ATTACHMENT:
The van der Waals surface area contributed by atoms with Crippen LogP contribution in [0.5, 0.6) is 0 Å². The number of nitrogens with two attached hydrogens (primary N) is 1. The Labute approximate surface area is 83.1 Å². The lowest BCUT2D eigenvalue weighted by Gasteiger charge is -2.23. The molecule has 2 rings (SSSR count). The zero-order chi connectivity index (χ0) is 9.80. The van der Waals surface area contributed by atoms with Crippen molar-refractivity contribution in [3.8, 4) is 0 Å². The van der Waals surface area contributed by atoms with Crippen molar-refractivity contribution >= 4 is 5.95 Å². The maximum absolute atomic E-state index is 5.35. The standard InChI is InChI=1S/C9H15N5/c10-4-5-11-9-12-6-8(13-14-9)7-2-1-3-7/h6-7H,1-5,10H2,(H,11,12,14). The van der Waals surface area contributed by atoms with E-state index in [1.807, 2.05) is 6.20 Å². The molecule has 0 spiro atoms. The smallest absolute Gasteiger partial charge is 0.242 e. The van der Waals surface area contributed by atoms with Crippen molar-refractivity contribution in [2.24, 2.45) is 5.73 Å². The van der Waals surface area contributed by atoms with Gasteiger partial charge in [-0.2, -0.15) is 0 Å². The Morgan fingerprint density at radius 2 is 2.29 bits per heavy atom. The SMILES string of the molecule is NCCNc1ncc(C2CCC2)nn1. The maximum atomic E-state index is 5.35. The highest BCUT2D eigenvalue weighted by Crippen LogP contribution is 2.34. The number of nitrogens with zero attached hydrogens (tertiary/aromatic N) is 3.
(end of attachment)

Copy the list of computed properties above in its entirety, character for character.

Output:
The van der Waals surface area contributed by atoms with Crippen LogP contribution in [0.5, 0.6) is 0 Å². The number of nitrogens with two attached hydrogens (primary N) is 1. The Labute approximate surface area is 83.1 Å². The lowest BCUT2D eigenvalue weighted by Gasteiger charge is -2.23. The molecule has 2 rings (SSSR count). The zero-order chi connectivity index (χ0) is 9.80. The van der Waals surface area contributed by atoms with Crippen molar-refractivity contribution in [3.8, 4) is 0 Å². The van der Waals surface area contributed by atoms with Crippen molar-refractivity contribution >= 4 is 5.95 Å². The maximum absolute atomic E-state index is 5.35. The standard InChI is InChI=1S/C9H15N5/c10-4-5-11-9-12-6-8(13-14-9)7-2-1-3-7/h6-7H,1-5,10H2,(H,11,12,14). The van der Waals surface area contributed by atoms with E-state index in [1.807, 2.05) is 6.20 Å². The molecule has 0 spiro atoms. The smallest absolute Gasteiger partial charge is 0.242 e. The van der Waals surface area contributed by atoms with Crippen molar-refractivity contribution in [2.24, 2.45) is 5.73 Å². The van der Waals surface area contributed by atoms with Gasteiger partial charge in [-0.2, -0.15) is 0 Å². The Morgan fingerprint density at radius 2 is 2.29 bits per heavy atom. The SMILES string of the molecule is NCCNc1ncc(C2CCC2)nn1. The maximum atomic E-state index is 5.35. The highest BCUT2D eigenvalue weighted by Crippen LogP contribution is 2.34. The number of nitrogens with zero attached hydrogens (tertiary/aromatic N) is 3.